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Antecedents and Consequences of Teachers’ Emotional Labor: a Systematic Review and Meta-analytic Investigation

Abstract

Emotional labor represents a long-standing area of research that since its initial development by Hochschild (1983) has been increasingly explored to understand why and how teachers manage and express their emotions in class. However, previous studies investigating teachers’ emotional labor have utilized varying conceptual frameworks and have often shown inconsistent effects, particularly concerning deep acting (i.e., the internalization of desired emotions such that expressed emotions are more consistent with experienced emotions). The current systematic review aimed to outline and summarize existing research findings on teachers’ emotional labor and is supplemented by a meta-analytic investigation on the connection between teachers’ emotional labor and psychological well-being. Practical implications, limitations, and directions for future research are discussed.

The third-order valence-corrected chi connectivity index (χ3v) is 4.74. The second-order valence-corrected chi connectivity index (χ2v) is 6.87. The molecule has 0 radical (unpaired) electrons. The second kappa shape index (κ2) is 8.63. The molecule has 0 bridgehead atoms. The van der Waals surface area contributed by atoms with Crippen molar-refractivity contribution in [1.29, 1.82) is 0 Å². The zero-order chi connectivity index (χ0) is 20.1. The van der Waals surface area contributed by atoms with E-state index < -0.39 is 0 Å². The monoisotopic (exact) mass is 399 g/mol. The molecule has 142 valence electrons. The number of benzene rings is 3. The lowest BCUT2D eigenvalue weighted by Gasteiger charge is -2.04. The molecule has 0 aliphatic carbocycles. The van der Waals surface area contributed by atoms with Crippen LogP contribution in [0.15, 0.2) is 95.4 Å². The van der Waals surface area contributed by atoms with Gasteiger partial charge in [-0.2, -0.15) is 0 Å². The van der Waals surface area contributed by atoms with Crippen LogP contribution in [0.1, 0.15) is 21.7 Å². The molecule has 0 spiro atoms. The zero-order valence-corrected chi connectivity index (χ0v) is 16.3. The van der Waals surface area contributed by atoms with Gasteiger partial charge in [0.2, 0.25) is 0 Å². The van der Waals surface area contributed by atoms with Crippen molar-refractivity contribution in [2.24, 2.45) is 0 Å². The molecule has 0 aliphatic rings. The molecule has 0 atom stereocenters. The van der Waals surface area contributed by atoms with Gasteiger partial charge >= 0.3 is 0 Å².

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Funding

The review was supported by the Social Sciences and Humanities Research Council of Canada (SSHRC; #767-2016-1604 and #895-2011-1006).

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Wang, H., Hall, N.C. & Taxer, J.L. Antecedents and Consequences of Teachers’ Emotional Labor: a Systematic Review and Meta-analytic Investigation. Educ Psychol Rev 31, 663–698 (2019). https://doi.org/10.1007/s10648-019-09475-3

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Keywords

  • Teachers’ emotional labor
  • Systematic review
  • Meta-analysis
  • Surface acting
  • Deep acting
  • Psychological well-being